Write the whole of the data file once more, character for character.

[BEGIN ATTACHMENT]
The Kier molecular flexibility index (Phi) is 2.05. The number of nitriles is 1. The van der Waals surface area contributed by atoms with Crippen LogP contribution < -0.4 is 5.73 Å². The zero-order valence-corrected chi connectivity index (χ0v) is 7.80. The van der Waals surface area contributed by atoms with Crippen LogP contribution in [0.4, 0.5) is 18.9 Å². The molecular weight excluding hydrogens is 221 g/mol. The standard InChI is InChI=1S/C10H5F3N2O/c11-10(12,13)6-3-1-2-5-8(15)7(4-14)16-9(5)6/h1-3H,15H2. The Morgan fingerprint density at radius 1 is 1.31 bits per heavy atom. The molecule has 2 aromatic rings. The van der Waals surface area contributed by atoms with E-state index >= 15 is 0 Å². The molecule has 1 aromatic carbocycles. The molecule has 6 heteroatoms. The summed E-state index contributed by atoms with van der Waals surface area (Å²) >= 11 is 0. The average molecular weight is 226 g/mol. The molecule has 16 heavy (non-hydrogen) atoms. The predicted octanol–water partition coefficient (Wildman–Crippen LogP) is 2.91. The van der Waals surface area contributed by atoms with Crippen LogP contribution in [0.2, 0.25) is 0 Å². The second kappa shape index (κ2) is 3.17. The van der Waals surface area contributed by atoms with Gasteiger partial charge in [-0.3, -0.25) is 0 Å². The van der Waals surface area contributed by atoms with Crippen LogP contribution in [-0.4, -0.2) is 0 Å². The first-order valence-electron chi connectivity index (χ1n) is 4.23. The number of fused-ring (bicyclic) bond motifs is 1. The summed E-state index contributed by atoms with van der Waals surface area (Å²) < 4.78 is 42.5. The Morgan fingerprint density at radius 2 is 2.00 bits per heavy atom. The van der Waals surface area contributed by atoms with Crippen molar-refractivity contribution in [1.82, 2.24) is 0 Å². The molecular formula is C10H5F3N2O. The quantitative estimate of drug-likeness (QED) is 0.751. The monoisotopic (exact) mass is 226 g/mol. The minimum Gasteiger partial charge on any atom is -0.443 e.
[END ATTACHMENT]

The Kier molecular flexibility index (Phi) is 2.05. The number of nitriles is 1. The van der Waals surface area contributed by atoms with Crippen LogP contribution < -0.4 is 5.73 Å². The zero-order valence-corrected chi connectivity index (χ0v) is 7.80. The van der Waals surface area contributed by atoms with Crippen LogP contribution in [0.4, 0.5) is 18.9 Å². The molecular weight excluding hydrogens is 221 g/mol. The standard InChI is InChI=1S/C10H5F3N2O/c11-10(12,13)6-3-1-2-5-8(15)7(4-14)16-9(5)6/h1-3H,15H2. The Morgan fingerprint density at radius 1 is 1.31 bits per heavy atom. The molecule has 2 aromatic rings. The van der Waals surface area contributed by atoms with E-state index >= 15 is 0 Å². The molecule has 1 aromatic carbocycles. The molecule has 6 heteroatoms. The summed E-state index contributed by atoms with van der Waals surface area (Å²) >= 11 is 0. The average molecular weight is 226 g/mol. The molecule has 16 heavy (non-hydrogen) atoms. The predicted octanol–water partition coefficient (Wildman–Crippen LogP) is 2.91. The van der Waals surface area contributed by atoms with Crippen LogP contribution in [0.2, 0.25) is 0 Å². The second kappa shape index (κ2) is 3.17. The van der Waals surface area contributed by atoms with Gasteiger partial charge in [-0.3, -0.25) is 0 Å². The van der Waals surface area contributed by atoms with Crippen LogP contribution in [-0.4, -0.2) is 0 Å². The first-order valence-electron chi connectivity index (χ1n) is 4.23. The number of fused-ring (bicyclic) bond motifs is 1. The summed E-state index contributed by atoms with van der Waals surface area (Å²) < 4.78 is 42.5. The Morgan fingerprint density at radius 2 is 2.00 bits per heavy atom. The van der Waals surface area contributed by atoms with Crippen molar-refractivity contribution in [1.82, 2.24) is 0 Å². The molecular formula is C10H5F3N2O. The quantitative estimate of drug-likeness (QED) is 0.751. The monoisotopic (exact) mass is 226 g/mol. The minimum Gasteiger partial charge on any atom is -0.443 e.